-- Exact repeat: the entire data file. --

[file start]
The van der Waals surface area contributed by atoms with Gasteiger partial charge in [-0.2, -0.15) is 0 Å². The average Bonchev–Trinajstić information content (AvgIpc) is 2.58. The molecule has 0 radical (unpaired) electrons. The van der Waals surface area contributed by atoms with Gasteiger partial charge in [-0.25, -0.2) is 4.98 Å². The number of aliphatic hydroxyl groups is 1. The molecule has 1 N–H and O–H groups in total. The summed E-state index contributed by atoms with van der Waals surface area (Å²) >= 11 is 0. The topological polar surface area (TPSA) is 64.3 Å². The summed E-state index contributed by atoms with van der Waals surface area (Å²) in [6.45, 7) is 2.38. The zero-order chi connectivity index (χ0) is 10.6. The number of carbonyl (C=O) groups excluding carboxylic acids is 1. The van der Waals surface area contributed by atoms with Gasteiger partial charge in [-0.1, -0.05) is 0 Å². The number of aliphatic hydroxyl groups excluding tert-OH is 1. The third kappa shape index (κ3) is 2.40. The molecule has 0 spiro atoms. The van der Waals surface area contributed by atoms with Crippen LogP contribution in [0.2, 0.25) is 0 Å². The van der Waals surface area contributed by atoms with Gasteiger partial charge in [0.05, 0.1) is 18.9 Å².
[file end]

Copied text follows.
The van der Waals surface area contributed by atoms with Gasteiger partial charge in [-0.2, -0.15) is 0 Å². The average Bonchev–Trinajstić information content (AvgIpc) is 2.58. The molecule has 0 radical (unpaired) electrons. The van der Waals surface area contributed by atoms with Gasteiger partial charge in [-0.25, -0.2) is 4.98 Å². The number of aliphatic hydroxyl groups is 1. The molecule has 1 N–H and O–H groups in total. The summed E-state index contributed by atoms with van der Waals surface area (Å²) >= 11 is 0. The topological polar surface area (TPSA) is 64.3 Å². The summed E-state index contributed by atoms with van der Waals surface area (Å²) in [6.45, 7) is 2.38. The zero-order chi connectivity index (χ0) is 10.6. The number of carbonyl (C=O) groups excluding carboxylic acids is 1. The van der Waals surface area contributed by atoms with Gasteiger partial charge in [-0.1, -0.05) is 0 Å². The number of aliphatic hydroxyl groups excluding tert-OH is 1. The third kappa shape index (κ3) is 2.40. The molecule has 0 spiro atoms. The van der Waals surface area contributed by atoms with Crippen LogP contribution in [0.2, 0.25) is 0 Å². The van der Waals surface area contributed by atoms with Gasteiger partial charge in [0.05, 0.1) is 18.9 Å².